While I was in Tokyo, I also played two intense duos. One with Otomo Yoshihide (guitars) and the other with Uchihashi Kazuhisa (daxophones). Two gentlemen I already had played with a long time ago and was delighted to meet again.

6. After CONVENTUM, you actively released many albums and were engaged in musical activities, while frequently working with Fred Frith in many projects, but we haven't heard a lot about your activities since the turn of the century. Looking back, it appears to coincide with the timing when Fred shifted his activities to composition and education. Did you reduced the weight on band activities with his? Or your updates haven't just reached Japan?

I played with Fred (a lot of projects) between 1986 and 2000 with great excitement. He was a significant figure for me. When I learned that he stopped his Guitar Quartet after ten years, I was really sorry but understood his decision. I had been touring a lot myself with my own projects and also with other bands. I realized that I too needed to travel less. Take more time to compose and explore new ventures. For five years, I taught improvisation classes at Montreal Conservatory of Music and yes, I worked more locally, but with the same intensity. I composed, directed and produced a bunch of CD’s (www.renelussier.ca). I needed to open windows in a lot of directions, on whatever pleased me. Eventually, I moved to the country (3 hours from Montreal) and built a studio where I could experiment, rehearse, and record on a daily basis. I did a lot of studio work and sound tracks for films, giant projections on buildings (Moulin à Images), played gigs with all sorts of players in a variety of styles: traditional folk music, rock, noise, country swing, free, etc. I never stopped composing.

7. The cover of your solo album in '01, DEBOUTONNE, features buttons and threads. What do they mean? The design in which the album jacket is tied actually by the tread is also fantastic and is a bit similar to the jacket of SOLOS DE GUITARE ELECTRIQUE. Please comment.

DEBOUTONNÉ means “unbuttoned”. I felt tied up in the Montreal’s small and consanguineous “musique actuelle” scene of those years. I needed new blood. I went along my path. The guitare solos participate of the same spirit.

8. I was surprised when I heard a Hawaiian track in GRAND VENT ('03). In LE PRIX DU BONHEUR ('05), you pursued music that was like fusing Hawaiian and chanson. What was the idea about these?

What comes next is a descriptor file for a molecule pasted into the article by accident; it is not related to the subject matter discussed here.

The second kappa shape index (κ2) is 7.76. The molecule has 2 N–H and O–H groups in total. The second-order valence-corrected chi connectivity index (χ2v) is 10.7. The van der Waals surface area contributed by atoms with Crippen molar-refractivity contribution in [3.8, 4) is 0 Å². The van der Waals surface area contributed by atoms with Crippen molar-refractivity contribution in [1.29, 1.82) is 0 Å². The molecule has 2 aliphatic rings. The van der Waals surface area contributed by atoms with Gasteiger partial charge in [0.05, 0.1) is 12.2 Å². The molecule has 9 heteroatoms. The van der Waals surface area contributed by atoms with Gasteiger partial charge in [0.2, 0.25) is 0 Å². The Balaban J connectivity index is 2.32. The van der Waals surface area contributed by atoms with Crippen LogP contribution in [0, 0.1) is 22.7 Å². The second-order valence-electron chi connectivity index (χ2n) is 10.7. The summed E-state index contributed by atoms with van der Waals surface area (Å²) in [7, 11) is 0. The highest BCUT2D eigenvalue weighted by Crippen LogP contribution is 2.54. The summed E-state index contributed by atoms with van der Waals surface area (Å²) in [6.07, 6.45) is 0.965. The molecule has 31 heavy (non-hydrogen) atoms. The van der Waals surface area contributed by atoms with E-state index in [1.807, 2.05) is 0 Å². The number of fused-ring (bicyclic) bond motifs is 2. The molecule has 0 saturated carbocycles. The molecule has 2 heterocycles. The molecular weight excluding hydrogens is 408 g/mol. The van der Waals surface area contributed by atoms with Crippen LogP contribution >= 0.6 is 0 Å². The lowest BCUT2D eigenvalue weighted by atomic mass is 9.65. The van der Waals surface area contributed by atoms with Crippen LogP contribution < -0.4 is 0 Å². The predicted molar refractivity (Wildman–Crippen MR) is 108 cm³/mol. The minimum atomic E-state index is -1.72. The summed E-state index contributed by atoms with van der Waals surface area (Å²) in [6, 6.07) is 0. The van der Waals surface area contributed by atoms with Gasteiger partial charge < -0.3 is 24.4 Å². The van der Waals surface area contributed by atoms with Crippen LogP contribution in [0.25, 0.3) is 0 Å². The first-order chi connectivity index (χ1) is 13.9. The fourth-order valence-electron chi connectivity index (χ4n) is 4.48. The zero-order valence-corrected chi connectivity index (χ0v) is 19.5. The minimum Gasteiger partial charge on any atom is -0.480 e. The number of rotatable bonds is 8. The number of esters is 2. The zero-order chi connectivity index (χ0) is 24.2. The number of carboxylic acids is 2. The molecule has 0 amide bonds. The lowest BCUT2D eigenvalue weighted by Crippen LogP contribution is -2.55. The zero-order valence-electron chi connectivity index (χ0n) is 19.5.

In 1997 I did the soundtrack for an animation movie, “À l’ombre” by the filmmaker Tali. She wanted a hawaiian feel, so I listened to a lot of vintage music from the 1930’s and really totally loved it. Great guitar music, lightness and spirituality, far from the clichés of Hollywood. Purely for fun, I would say freely, I learned the songs, put some french words on it, made a song project with the words of Paule Marier. Some people loved it, others called me “traitor” to experimental music! I always was an eclectic composer. Interested in all kinds of music. I don’t believe in boundaries. I feel I have to learn from everything and never stop learning. As I am not a singer, learning those songs and singing them myself was certainly as experimental as anything I ever did!

9. You haven't released albums from Ambiances Magnétiques recently. Does this mean that you are keeping away from the label?

Yes I am keeping away from Ambiances Magnétiques, the label I founded in 1984. The divorce was painful.

10. Going forward, what kind of music do you plan to develop?

I certainly will continue with the Quintette for more compositions, recordings and gigs. This project is a new milestone in my career, both as a composer and a performer. It embodies a breath of fresh air!
Also, I hope I will keep getting commissions to compose for other small and big ensembles as I still need to earn a living. I am presently working on a new piece commissioned by the Tim Brady Guitar Quartet (Montreal).
As a player, I will also go on and nourish precious relations with musicians I have been playing with for a very long time. Martin Tétreault (turntables), Robert M. Lepage (clarinet), Liette Remon (violin), and the joyous and shifted cover band MEUH!


VITAL WEEKLY #59 week 48

RENE LUSSIER QUINTETTE (CD by Circum Disc)
For years and years I followed every next step by René Lussier, a Canadian guitarist and one of the founding forces - together with Duchesne, Lepage and Derome - of the Ambiances Magnétiques Collective. He started way back in the 70s with Conventum, followed by Les 4 Guitaristes de l’Apocalypso-Bar, Keep the Dog and The Fred Frith Guitar Quartet, etc. Besides he worked also intensively with Martin Tetréault. So we are speaking here of a true innovator and creative musician. I can’t recall how it happened, but gradually I lost him out of sight. Maybe it had to do with the fact he didn’t release many albums in the last few years. Anyway, what a surprise it is to have a new work by him. If my view on his career is more or less correct, this release marks a
return to more melodic material, and is not in continuity with his very experimental sound work with Tetréault. He composed themes that are sometimes evoking influences of world music. For this they are reminding me of work of old mates like Lars Hollmer and Fred Frith. With this new quintet he choose to work with a younger generation of musicians: Marton Maderspach and Robbie Kuster (drums), Julie Houle (tuba, euphonium) and Luzio Altobelli (accordion). Maderspach is a Canadian drummer active mainly in jazz group Misses Satchmo. Altobelli was part of Fanfare
Pourpour, just as Julie Houle. Lussier himself plays electric guitar as well as the daxophone, an instrument developed by that other phenomenal guitarist, the late Hans Reichel. So a very uncommon set of instruments. Lussier works with these musicians since the end of 2016 and they developed into a very tight playing unit. This is a truly fascinating next step of avant rock by Lussier and his colleagues, for some reason released by the French Circum Disc label. Lussier describes